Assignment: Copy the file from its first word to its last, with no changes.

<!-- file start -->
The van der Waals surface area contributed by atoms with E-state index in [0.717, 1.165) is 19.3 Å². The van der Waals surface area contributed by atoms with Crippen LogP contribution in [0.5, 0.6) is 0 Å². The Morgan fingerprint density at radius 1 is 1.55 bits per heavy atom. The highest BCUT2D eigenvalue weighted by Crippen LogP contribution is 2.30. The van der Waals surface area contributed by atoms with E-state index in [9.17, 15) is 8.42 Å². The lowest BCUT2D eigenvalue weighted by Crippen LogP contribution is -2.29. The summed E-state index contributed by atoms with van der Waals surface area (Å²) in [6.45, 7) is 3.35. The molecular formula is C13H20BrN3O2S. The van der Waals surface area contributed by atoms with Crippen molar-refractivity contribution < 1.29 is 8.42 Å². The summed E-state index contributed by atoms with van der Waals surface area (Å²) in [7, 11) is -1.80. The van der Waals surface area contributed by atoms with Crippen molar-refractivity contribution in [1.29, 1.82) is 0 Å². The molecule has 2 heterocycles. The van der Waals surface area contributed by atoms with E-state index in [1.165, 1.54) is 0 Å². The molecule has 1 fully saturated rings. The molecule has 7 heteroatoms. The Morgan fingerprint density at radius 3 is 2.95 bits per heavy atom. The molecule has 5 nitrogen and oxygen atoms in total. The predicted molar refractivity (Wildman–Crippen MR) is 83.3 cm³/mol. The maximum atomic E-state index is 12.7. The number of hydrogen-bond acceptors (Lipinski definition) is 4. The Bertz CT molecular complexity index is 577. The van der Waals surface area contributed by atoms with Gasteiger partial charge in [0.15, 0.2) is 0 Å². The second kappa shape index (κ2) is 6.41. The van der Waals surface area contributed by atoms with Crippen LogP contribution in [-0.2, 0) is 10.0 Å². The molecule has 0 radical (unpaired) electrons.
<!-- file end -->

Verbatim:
The van der Waals surface area contributed by atoms with E-state index in [0.717, 1.165) is 19.3 Å². The van der Waals surface area contributed by atoms with Crippen LogP contribution in [0.5, 0.6) is 0 Å². The Morgan fingerprint density at radius 1 is 1.55 bits per heavy atom. The highest BCUT2D eigenvalue weighted by Crippen LogP contribution is 2.30. The van der Waals surface area contributed by atoms with E-state index in [9.17, 15) is 8.42 Å². The lowest BCUT2D eigenvalue weighted by Crippen LogP contribution is -2.29. The summed E-state index contributed by atoms with van der Waals surface area (Å²) in [6.45, 7) is 3.35. The molecular formula is C13H20BrN3O2S. The van der Waals surface area contributed by atoms with Crippen molar-refractivity contribution < 1.29 is 8.42 Å². The summed E-state index contributed by atoms with van der Waals surface area (Å²) in [7, 11) is -1.80. The van der Waals surface area contributed by atoms with Crippen molar-refractivity contribution in [1.29, 1.82) is 0 Å². The molecule has 2 heterocycles. The van der Waals surface area contributed by atoms with E-state index in [1.165, 1.54) is 0 Å². The molecule has 1 fully saturated rings. The molecule has 7 heteroatoms. The Morgan fingerprint density at radius 3 is 2.95 bits per heavy atom. The molecule has 5 nitrogen and oxygen atoms in total. The predicted molar refractivity (Wildman–Crippen MR) is 83.3 cm³/mol. The maximum atomic E-state index is 12.7. The number of hydrogen-bond acceptors (Lipinski definition) is 4. The Bertz CT molecular complexity index is 577. The van der Waals surface area contributed by atoms with Gasteiger partial charge in [0.15, 0.2) is 0 Å². The second kappa shape index (κ2) is 6.41. The van der Waals surface area contributed by atoms with Crippen LogP contribution in [-0.2, 0) is 10.0 Å². The molecule has 0 radical (unpaired) electrons.